In the last decade plus, product launch events have become kind of a big deal – critical, noteworthy moments towards building and maintaining a strong brand.
Apple set the modern-day standard.
Nike made a statement without even saying a word.
T-Mobile broke the industry mold (most times without even a tangible product!)
And Tesla, while perceived a handful of different ways, set a new precedent in stagecraft.
The list goes on.
These moments can stay in the minds of people for years.
Why? They’re singular and visual. People tend to remember those types of things.
They’re also ownable. As a brand, sharing your story and purpose is one of the best ways to connect with an audience. So it’s not just the product itself that requires a lot of planning and consideration, it’s the reveal and the supporting experience, because typically, an announcement from your competition is coming, too.
A case in point
Earlier this year, Jack Morton partnered with Cruise to launch the Origin: the first self-driving, all-electric, ride-sharing vehicle aimed at re-defining the way people move through cities. It’s a competitive landscape, with automotive and tech companies alike angling to take the reins and drive this space forward.
As our team dug deeper into the story, it was clear that while the product was really interesting (and truly, it is, give it a look) it was just as much about the drastic positive improvements it could have on our lives if we just committed to this transportation paradigm shift.
Think about it…
Nearly 40,000 people die in road accidents each year.
Cities are already pumping out way too much carbon into our air, and their populations are set to increase by 3 billion by 2050.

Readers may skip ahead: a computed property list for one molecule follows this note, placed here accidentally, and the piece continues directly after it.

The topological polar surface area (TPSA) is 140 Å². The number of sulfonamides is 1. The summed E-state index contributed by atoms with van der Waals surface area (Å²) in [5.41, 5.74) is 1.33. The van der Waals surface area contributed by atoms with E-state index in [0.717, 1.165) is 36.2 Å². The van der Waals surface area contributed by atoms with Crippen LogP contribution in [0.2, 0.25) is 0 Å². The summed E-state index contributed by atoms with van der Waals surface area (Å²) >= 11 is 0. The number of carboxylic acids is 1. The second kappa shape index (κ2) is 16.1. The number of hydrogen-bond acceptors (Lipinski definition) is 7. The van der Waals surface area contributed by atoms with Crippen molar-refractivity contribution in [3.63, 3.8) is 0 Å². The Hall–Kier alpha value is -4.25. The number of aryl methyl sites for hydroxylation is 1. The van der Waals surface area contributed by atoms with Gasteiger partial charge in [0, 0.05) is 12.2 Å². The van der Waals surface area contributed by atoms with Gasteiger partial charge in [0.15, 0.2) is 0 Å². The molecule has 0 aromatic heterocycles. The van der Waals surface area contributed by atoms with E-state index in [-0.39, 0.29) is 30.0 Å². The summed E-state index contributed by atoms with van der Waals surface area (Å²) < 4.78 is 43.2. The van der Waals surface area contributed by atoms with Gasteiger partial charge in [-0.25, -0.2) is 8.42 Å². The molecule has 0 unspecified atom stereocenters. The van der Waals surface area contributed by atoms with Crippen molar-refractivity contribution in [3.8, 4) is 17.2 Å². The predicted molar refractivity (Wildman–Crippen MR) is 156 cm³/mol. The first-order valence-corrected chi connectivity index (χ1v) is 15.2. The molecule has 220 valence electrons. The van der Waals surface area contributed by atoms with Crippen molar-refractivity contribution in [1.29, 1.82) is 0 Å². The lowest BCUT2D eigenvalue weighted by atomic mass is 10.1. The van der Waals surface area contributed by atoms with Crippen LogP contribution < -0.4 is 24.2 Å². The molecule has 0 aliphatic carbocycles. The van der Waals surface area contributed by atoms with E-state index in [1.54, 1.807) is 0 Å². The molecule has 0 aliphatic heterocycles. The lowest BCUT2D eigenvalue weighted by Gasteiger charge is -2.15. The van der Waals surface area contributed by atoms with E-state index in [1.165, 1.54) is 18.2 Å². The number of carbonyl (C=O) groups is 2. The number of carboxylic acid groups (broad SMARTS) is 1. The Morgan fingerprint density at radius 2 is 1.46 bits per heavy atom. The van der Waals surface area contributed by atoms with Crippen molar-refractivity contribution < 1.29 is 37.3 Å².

Cumulatively, drivers sit in traffic an average of 12 days a year – think of what else you could be doing with that time!
Too many of us still rely on the private, human driven, gas-powered cars, which greatly contribute to these issues.
So the narrative became: The status quo of how we move around is broken. Cruise is here to “move beyond the car”, which can improve road safety, the environment, and our day-to-day commutes.
This storyline drove the launch, which now wasn’t just a product reveal, it incorporated a complete experience.
As attendees walked in the doors, floor wayfinding doubled as pertinent statistics and data points. In an atrium area, those stats were brought to life, with a collection of visceral, museum-like, installations that sparked realization and conversation about the status quo leading up to the main announcement. In the theatre, the Origin was unveiled, complete with key proof points built on use cases and real-time tech demos, leaving everyone in awe of what the future could actually hold.
If you’re reading this, you probably are exploring how to do a launch event in a smart, strategic way. Here’s some key principles brands big and small need to consider:
- Why over What. Context is critical for any new announcement. If you want to change behavior and advance the story, it’s essential to clearly demonstrate relevance. For Cruise’s Origin launch, it wasn’t just a new autonomous, electric ride-sharing. It was an opportunity to shed light on how broken transportation is today, with a clear path to a better tomorrow.
- Punch above your weight. No matter where you are in terms of market share or company trajectory, take this rare opportunity to show your legitimacy and commitment to your mission. When all eyes are on you, exhibit that what you’re doing is taking your company and industry to the next level. Exuding confidence at every touchpoint is critical.
- Seeing is believing. What people see is equally important to what they hear. According to new research out of UCLA, vision frequently influences what you hear. The senses are intrinsically linked, and one shouldn’t be substituted for the other. Leading with eye catching visuals, interactive moments and touchpoints is critical to establishing an emotional connection with a brand, even before the new product is unveiled.
For the Cruise Origin launch event, the team created “This Status Quo Gallery”, a collection of installations built as a visual representation of a statistic focused on three major issues symptomatic of the status quo in transportation: dangerous roads, polluted cities, and wasted time driving.
While clever and engaging, they communicated the harsh, even sad, realities of today – making the context of “why” really resonate.
By turning a launch event into a human experience versus a product reveal, brands can create a more lasting emotional connection with an audience. This is how you stay top of mind – something every company is ultimately looking for.